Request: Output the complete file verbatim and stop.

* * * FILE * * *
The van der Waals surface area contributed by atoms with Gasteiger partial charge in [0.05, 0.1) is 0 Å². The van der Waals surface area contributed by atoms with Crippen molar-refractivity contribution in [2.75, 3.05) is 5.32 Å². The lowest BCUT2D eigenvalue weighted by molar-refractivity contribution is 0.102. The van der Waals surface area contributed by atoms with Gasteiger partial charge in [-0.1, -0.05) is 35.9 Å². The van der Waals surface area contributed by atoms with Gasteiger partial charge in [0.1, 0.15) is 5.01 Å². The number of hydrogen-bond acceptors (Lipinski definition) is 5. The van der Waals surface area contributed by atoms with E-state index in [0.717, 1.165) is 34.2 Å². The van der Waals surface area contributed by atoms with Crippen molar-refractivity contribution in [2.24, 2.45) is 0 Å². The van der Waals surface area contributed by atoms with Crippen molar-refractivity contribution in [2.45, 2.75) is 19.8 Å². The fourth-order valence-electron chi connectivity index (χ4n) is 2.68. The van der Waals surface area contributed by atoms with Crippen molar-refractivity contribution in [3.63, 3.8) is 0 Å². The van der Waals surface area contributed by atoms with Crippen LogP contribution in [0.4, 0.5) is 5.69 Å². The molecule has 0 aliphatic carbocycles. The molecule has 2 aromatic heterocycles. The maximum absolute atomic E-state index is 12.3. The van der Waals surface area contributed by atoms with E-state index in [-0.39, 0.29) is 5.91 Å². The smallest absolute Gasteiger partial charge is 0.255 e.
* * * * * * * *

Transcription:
The van der Waals surface area contributed by atoms with Gasteiger partial charge in [0.05, 0.1) is 0 Å². The van der Waals surface area contributed by atoms with Crippen molar-refractivity contribution in [2.75, 3.05) is 5.32 Å². The lowest BCUT2D eigenvalue weighted by molar-refractivity contribution is 0.102. The van der Waals surface area contributed by atoms with Gasteiger partial charge in [-0.1, -0.05) is 35.9 Å². The van der Waals surface area contributed by atoms with Gasteiger partial charge in [0.1, 0.15) is 5.01 Å². The number of hydrogen-bond acceptors (Lipinski definition) is 5. The van der Waals surface area contributed by atoms with E-state index in [0.717, 1.165) is 34.2 Å². The van der Waals surface area contributed by atoms with Crippen molar-refractivity contribution in [2.24, 2.45) is 0 Å². The van der Waals surface area contributed by atoms with Crippen molar-refractivity contribution in [2.45, 2.75) is 19.8 Å². The fourth-order valence-electron chi connectivity index (χ4n) is 2.68. The van der Waals surface area contributed by atoms with Crippen molar-refractivity contribution in [3.63, 3.8) is 0 Å². The van der Waals surface area contributed by atoms with Crippen LogP contribution in [0.4, 0.5) is 5.69 Å². The molecule has 0 aliphatic carbocycles. The molecule has 2 aromatic heterocycles. The maximum absolute atomic E-state index is 12.3. The van der Waals surface area contributed by atoms with E-state index in [-0.39, 0.29) is 5.91 Å². The smallest absolute Gasteiger partial charge is 0.255 e.